By Deb Gordon
If you think the cost of living in the United States healthcare system is high, wait till you see the cost of dying.
A new report details the direct financial impact of a loved one’s death, as well as the less tangible costs of loss.
The 2023 report on The Cost of Dying was released today from Empathy, a company that helps people manage the logistics and emotional burdens of death. The report includes results from a survey conducted with nearly 1,500 people who had lost an immediate family member in the prior five years.
Overall, the average direct costs related to the death of a loved one can reach $20,000. That’s before factoring lost income from taking time off or healthcare costs required to manage health and mental health symptoms.
On average, survey respondents reported that they paid $3,584 to the funeral home (lower than the 2021 national median cost of $7,848 reported by the National Funeral Directors Association). Burial plots cost respondents an average of $1,841. Smaller expenses, such as catering, officiants, flowers, music, and invitations can add more than $1,700 combined, making the funeral the single biggest expense associated with a loved one’s death.
But the costs don’t end with the funeral. Survey respondents reported paying an average of $4,384 to deal with financial matters, such as hiring accountants and paying bills.
Respondents spent nearly $5,000 on legal matters, including lawyer fees and costs associated with selling off assets. Disposing of real estate can add another $4,000.
Many respondents reported using their own financial resources to pay death-related bills; 42% used their own credit cards or checking accounts and 36% used their savings. Just 14% were able to tap into funds specifically designed for these purposes, such as life insurance or last arrangements insurance.
Rinal Patel, founder of Pennsylvania-based Suburbrealtor, experienced firsthand the costs associated with the death of a loved one.
In February 2022, her 35-year old brother died of a heart attack while he was in Dubai for work. Patel spent more than $4,000 to fly his body back from Dubai and footed the entire bill for his funeral, about $10,000.
“He was my only brother, and I couldn’t let him be buried in a foreign country,” she said.
In addition to direct costs, Patel’s brother’s death also cost her income. As a business owner, Patel missed out on deals while she was away mourning her brother.
“His death cost me a lot financially, emotionally, and psychologically,” Patel said.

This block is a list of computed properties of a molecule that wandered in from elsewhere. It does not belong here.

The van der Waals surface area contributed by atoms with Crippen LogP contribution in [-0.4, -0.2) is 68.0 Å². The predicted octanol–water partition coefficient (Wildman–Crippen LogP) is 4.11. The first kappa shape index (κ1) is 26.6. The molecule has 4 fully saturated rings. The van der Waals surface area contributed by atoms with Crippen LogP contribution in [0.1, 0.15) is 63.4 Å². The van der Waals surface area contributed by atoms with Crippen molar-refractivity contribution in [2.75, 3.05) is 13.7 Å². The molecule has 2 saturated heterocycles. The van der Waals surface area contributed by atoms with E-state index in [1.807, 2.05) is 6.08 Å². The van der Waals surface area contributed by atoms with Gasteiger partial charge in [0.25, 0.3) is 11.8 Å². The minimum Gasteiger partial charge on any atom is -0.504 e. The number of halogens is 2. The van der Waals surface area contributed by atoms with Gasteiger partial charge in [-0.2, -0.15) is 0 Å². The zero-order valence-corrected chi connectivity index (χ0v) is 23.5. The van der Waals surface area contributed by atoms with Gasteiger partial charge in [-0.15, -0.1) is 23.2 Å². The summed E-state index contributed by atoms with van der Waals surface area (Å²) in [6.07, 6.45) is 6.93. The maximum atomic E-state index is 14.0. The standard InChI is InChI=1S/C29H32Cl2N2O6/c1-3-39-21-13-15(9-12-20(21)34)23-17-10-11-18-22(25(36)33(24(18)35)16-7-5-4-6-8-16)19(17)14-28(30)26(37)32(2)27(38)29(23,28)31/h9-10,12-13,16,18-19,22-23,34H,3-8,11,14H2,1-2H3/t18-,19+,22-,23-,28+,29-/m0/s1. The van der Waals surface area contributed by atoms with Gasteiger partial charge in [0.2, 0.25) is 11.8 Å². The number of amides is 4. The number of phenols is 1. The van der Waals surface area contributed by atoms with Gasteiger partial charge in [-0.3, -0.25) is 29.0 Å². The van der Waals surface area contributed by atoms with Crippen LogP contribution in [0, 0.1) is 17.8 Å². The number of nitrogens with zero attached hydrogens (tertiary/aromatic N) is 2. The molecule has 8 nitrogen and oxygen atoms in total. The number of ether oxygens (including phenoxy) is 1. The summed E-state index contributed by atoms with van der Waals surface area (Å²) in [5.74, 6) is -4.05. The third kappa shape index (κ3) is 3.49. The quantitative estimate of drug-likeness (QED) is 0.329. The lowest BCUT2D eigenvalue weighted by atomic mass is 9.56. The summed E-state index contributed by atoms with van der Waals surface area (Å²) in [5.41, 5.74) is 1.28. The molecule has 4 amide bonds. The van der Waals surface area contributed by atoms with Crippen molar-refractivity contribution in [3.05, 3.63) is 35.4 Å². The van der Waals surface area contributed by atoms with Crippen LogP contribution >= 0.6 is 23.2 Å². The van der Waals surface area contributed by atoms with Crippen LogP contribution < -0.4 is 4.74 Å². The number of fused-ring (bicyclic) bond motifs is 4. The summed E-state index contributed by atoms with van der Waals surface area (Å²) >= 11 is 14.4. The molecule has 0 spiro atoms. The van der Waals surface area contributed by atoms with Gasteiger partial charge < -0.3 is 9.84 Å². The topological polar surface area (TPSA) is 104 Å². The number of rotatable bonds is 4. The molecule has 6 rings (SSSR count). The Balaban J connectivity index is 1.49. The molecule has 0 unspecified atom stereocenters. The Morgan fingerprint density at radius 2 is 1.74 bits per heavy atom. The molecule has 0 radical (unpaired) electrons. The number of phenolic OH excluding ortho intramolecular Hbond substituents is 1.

Death-related costs hit at a time when many people can least afford them.
Nearly all (92%) employed respondents reported taking time off or adjusting their work commitments to manage the experience. For many workers, that costs them money indirectly.
Nearly one-quarter (23%) of respondents reported taking unpaid time off, while about half (51%) took paid time off. Women were more likely to take unpaid time off than men, and half as likely as men (9% vs. 19%) to report feeling satisfied with their employer’s bereavement leave policy.
Empathy’s report says that most U.S. companies offer one to five days of bereavement leave. But most people need more time than that to manage logistics of death, let alone to properly grief.
Jasmine Cobb, a licensed grief and trauma therapist from Texas, was lucky that she could use accrued paid time off when her mother died in 2020 from complications with metastatic breast cancer.
Though her employer at the time was supportive, Cobb noted the mismatch between most employer bereavement policies and employee needs.
“Generous bereavement is an oxymoron and is generally non-existent,” she said. “The most I’ve heard of companies extending is about two to three days max, which tends to be incongruent when experiencing a profound and significant loss.”
The health costs of death
In addition to significant financial impact, 93% of survey respondents reported having experienced at least one health symptom as a consequence of their loss. A majority of respondents experienced at least two symptoms and 34% had four or more symptoms for more than a few months.